2. The disintegrated mud causes a chain reaction which reverses gravity on the planet (?!?).
3. Talua falls down (or up?) a shaft and is stranded.
4. Chen Yu tries to rescue Talua, but tears his suit.
5. Brinkman tosses some oxygen cylinders into the trunk of the rocket plane and sets off to save Chen Yu.
6. The Cosmostrator is hurled off the planet, and heads back to earth.

Chen Yu dies, Brinkman and Talua are stranded, but the rest of the crew aboard the Cosmostrator make it safely to Earth.

Oh yeah, almost forgot: Omega goes Tarantino on Harringway.



When they land, the crew disembarks to a hero's welcome. It's up to Sumiko to convey the bad news about the casualties on Venus.




The last ten minutes of the film try to drive an anti-nuclear message into your head with swinging blows. I guess a film isn't really commie unless it has ham-fisted propaganda. Don't be taken in: didn't atomic explosions just save the Earth from evil Venusians?

Thank you, nuclear energy.

First Spaceship on Venus has something of a cult following. Apparently, the original East German-Polish version had an additional 1/3 of material never seen by Americans. (Note: apparently the extra footage doesn't clear anything up.) Some parts of the film look great; other parts look downright silly. The multi-ethnic cast would please today's bean-counters.

But the best thing about FSOV is its origin. This small peek under the iron curtain justifies the billions we spent on containment. Without the Arsenal of Democracy to protect us, what other horrors would the commies have unleashed upon us?

:: Anna 3:56 PM [+] ::
...

Our Man Flint (Partial Review)



I have this nagging feeling that someone is putting one over on us. When I read that James Coburn Derek Flint died, I was sad. Then I remembered how he snuck onto evil-mad-scientist-cabal Galaxy’s secret island fortress: by faking his own death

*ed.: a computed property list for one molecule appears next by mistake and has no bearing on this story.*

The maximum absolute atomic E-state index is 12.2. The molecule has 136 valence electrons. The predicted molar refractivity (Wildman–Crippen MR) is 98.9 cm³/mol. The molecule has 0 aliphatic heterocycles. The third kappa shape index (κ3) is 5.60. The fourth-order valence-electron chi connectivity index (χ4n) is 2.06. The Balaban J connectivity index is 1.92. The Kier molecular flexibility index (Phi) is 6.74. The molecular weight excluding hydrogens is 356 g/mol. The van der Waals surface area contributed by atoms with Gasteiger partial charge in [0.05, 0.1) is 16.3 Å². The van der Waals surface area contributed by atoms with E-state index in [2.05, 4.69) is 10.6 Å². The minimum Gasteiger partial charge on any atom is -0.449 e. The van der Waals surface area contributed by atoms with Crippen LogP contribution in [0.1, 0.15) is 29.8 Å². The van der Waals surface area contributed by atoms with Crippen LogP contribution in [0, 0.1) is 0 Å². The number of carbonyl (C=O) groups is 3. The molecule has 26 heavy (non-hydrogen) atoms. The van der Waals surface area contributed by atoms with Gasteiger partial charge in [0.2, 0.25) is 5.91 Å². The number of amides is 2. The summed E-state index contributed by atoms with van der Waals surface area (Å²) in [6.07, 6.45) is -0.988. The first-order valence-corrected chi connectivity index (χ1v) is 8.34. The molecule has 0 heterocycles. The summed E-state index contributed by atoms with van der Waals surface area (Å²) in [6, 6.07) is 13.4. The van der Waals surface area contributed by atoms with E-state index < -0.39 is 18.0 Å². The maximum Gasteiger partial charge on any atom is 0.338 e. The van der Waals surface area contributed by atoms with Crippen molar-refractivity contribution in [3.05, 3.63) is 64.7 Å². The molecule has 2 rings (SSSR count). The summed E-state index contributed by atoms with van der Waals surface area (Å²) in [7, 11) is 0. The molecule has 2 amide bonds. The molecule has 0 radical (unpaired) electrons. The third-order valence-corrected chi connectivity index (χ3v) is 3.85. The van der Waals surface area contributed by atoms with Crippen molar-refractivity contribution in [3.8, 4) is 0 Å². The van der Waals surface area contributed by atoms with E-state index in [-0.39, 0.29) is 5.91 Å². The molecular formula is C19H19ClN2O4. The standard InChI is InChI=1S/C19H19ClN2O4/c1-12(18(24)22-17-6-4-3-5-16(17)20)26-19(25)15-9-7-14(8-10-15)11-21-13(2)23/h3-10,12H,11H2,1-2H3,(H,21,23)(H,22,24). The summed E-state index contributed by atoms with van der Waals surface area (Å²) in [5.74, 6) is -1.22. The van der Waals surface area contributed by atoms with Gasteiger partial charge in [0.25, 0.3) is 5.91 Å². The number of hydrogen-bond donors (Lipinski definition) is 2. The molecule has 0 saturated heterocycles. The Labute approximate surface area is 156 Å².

You see, Flint could stop his heart (still can, apparently) and play dead for hours. Knowing that Exotica Cosmetics was a trap, he allowed himself to be captured and allowed them to think he’d suffocated in the vault. So they stuffed him in a coffin and shipped him to their secret lair. All according to Flint’s clever plan…





When his spy-watch woke him up, he snuck off for some reconnaissance, but was captured by the anti-American eagle (diabolical!), and brought before the mad scientists.





When Dr. Wu offered an invitation to join Galaxy and rule the world, Flint just laughed. No utopia could compare to the American Way of Life (AWOL). When evil Rodney accidentally killed the scientists and set the island to explode, Flint figured he’d better round up his five girlfriends and swim for safety.





So I was thinking: the last time an evil cabal we couldn’t find broadcast their demands, the President called Flint – who stopped his heart and saved the day. Seen in that light, Flint’s recent obituary makes perfect sense. It’s all going according to Flint’s clever plan.

I could be wrong about this. If I am, we should honor his memory this Thanksgiving by making Our Man Flint the top rental.

Two Ears Up

:: Anna 3:07 PM [+] ::
...